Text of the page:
I was, and am, appalled by the article about the youth organization based entirely on the fact that the Boy Scouts of America are accepting gay youth (See: “No longer loyal to Scouts, boys join Trail Life”).
At a time when gay marriage is becoming accepted in more states, to form this organization institutionalizing discrimination and bigotry is unbelievable.
To see these innocent 5- and 6-year-olds fed this hatred is incomprehensible. What if one of these children turns out to be gay? Imagine the guilt and humiliation the child would feel having been taught that he will rot in hell.
Sometimes it seems that we have progressed in terms of acceptance of each other. Organizations such as Trail Life make a mockery of this progress.
Never miss a local story.
— Beverly Archibald, Fort Worth
Jimmy Carter 2.0
It would seem liberal democrats have finally achieved their dream: A president able to undo everything Ronald Reagan accomplished, both domestically and abroad.
Jimmy Carter 2.0.
— Arthur Bullard, Granbury
Prices and wages
Helen Vidrine’s letter (March 1) opposing raising the minimum wage requires rebuttal because it argues the false logic that if wages go up, prices go up and no one is better off.
Scientific studies have shown otherwise. In many industries, labor is not the primary driver of cost. Raising the salary of workers at a pizza parlor by several dollars, might increase the cost of a pizza by only a few cents, but would enable the workers to contribute much more to the general economy.
Henry Ford made sure his workers had a high enough wage to buy the cars they helped manufacture. Other capitalists at the time scoffed. Higher wages not only ensured that the workers could afford to buy more, but resulted in higher quality and a more motivated work force.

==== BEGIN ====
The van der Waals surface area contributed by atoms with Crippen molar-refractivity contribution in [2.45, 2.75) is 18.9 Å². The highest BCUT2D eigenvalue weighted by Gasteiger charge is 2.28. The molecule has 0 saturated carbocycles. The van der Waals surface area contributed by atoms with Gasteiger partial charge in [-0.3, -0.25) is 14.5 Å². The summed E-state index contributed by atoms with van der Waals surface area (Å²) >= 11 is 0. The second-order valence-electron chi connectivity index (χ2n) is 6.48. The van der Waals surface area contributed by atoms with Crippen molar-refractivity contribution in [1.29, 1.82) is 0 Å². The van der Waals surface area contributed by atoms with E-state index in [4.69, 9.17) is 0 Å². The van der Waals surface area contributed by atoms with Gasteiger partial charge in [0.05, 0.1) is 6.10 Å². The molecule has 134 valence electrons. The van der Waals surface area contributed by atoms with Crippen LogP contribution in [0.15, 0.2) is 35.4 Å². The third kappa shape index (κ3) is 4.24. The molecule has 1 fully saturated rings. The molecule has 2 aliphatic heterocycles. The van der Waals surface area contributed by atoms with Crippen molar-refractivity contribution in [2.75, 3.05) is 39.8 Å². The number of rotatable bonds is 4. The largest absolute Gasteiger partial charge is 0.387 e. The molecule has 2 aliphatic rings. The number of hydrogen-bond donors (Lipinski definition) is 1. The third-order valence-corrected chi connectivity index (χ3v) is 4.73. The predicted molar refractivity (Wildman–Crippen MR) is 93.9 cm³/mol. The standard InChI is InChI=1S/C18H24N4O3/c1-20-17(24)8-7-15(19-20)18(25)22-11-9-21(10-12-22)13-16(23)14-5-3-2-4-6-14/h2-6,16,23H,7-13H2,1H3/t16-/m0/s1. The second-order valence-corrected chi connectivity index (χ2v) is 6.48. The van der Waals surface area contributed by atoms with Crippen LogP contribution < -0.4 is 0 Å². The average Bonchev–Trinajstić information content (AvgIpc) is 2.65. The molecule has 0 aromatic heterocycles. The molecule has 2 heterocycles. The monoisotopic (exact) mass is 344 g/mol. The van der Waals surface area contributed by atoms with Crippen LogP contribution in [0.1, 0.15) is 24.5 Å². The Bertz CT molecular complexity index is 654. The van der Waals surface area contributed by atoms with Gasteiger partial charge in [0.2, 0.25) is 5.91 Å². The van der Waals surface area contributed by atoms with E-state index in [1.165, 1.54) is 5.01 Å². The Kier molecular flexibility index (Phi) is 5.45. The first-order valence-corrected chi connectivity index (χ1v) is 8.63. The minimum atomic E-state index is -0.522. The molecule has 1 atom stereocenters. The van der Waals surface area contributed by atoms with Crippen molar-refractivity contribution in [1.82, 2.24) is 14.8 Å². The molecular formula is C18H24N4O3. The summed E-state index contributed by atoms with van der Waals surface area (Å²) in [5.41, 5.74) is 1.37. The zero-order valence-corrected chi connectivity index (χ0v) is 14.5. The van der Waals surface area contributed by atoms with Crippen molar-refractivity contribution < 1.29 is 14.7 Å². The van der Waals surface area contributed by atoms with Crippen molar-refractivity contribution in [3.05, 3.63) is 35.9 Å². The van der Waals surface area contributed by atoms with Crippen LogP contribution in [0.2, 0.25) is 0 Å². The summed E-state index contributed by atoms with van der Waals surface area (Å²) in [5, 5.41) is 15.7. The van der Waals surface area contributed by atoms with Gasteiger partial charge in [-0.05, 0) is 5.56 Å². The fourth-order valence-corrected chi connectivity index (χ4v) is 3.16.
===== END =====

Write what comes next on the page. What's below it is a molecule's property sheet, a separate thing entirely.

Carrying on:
A new book, “The Good Jobs Strategy,” by Harvard scholar Zeynep Ton, shows that even in supposedly low-skill service sector work, higher wages are the key to greater employee engagement, better customer service, higher productivity and a better bottom line.
Do we really want to buy products and services from businesses with disgruntled workers who may take out their discontent on us, their customers?
— Mike Baldwin, Benbrook
Pipeline will mean jobs
In response to the letter “No Keystone pipeline” published March 1, Ms. Burkhart can be assured that in the event of an incident, it does not take 12 hours to respond.
Our Oil Control Centre can shut down and isolate a section of pipeline within minutes, and crews are quickly dispatched to investigate further.
TransCanada personnel have specialized training and equipment needed to clean up materials. U.S. law clearly states our responsibility to have adequate equipment and trained personnel available to respond. First responders provide support by establishing a perimeter so our crews can move in and out of an area and handle things safely.
Keystone XL will employ 9,000 Americans directly on this critical infrastructure project. The U.S. State Department’s own report found it will support the creation of 42,100 jobs both directly and indirectly.
The Keystone System is already transporting North American oil to U.S. refineries in the Gulf Coast in order to replace higher priced oil from overseas.
That is why the project is supported by a majority of Americans and remains in the national interest of the United States.
— Vern Meier and Matthew John, TransCanada
Protests and puppies
Regarding protestor rights in the March 1 Star-Telegram puppy/abortion story (See: “A sharp Paschal student answered protestors with puppies”) reminded me of this:
When I was small I thought I had the right to write on the wall. I earned the right not to sit for a week and a lesson about the rights some people still seek.
— Rebecca C. Denmon, Arlington
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